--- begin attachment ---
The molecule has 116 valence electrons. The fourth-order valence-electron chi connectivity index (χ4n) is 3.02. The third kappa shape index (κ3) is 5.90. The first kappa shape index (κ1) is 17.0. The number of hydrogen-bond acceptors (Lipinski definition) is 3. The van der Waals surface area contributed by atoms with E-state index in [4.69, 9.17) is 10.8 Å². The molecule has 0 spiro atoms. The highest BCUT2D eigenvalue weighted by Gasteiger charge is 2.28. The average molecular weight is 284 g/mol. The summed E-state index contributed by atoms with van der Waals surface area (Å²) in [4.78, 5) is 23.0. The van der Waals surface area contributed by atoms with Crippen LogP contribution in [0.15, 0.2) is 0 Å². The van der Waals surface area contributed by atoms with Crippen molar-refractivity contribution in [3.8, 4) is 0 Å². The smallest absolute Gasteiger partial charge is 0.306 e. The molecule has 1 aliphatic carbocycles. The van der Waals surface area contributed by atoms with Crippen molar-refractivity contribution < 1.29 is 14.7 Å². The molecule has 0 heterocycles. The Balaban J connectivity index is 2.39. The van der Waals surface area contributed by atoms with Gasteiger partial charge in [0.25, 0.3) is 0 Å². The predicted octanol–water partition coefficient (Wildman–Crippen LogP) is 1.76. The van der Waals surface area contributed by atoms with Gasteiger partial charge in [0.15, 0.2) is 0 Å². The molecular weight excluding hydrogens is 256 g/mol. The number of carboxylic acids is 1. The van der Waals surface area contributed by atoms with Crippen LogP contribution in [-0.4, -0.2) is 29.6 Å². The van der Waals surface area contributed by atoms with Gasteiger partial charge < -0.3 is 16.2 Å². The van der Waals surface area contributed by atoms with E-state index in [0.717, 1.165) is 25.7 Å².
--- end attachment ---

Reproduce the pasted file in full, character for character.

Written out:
The molecule has 116 valence electrons. The fourth-order valence-electron chi connectivity index (χ4n) is 3.02. The third kappa shape index (κ3) is 5.90. The first kappa shape index (κ1) is 17.0. The number of hydrogen-bond acceptors (Lipinski definition) is 3. The van der Waals surface area contributed by atoms with E-state index in [4.69, 9.17) is 10.8 Å². The molecule has 0 spiro atoms. The highest BCUT2D eigenvalue weighted by Gasteiger charge is 2.28. The average molecular weight is 284 g/mol. The summed E-state index contributed by atoms with van der Waals surface area (Å²) in [4.78, 5) is 23.0. The van der Waals surface area contributed by atoms with Crippen LogP contribution in [0.15, 0.2) is 0 Å². The van der Waals surface area contributed by atoms with Crippen molar-refractivity contribution in [3.8, 4) is 0 Å². The smallest absolute Gasteiger partial charge is 0.306 e. The molecule has 1 aliphatic carbocycles. The van der Waals surface area contributed by atoms with Crippen molar-refractivity contribution < 1.29 is 14.7 Å². The molecule has 0 heterocycles. The Balaban J connectivity index is 2.39. The van der Waals surface area contributed by atoms with Gasteiger partial charge in [0.25, 0.3) is 0 Å². The predicted octanol–water partition coefficient (Wildman–Crippen LogP) is 1.76. The van der Waals surface area contributed by atoms with Gasteiger partial charge in [0.15, 0.2) is 0 Å². The molecular weight excluding hydrogens is 256 g/mol. The number of carboxylic acids is 1. The van der Waals surface area contributed by atoms with Crippen LogP contribution in [-0.4, -0.2) is 29.6 Å². The van der Waals surface area contributed by atoms with Gasteiger partial charge < -0.3 is 16.2 Å². The van der Waals surface area contributed by atoms with E-state index in [0.717, 1.165) is 25.7 Å².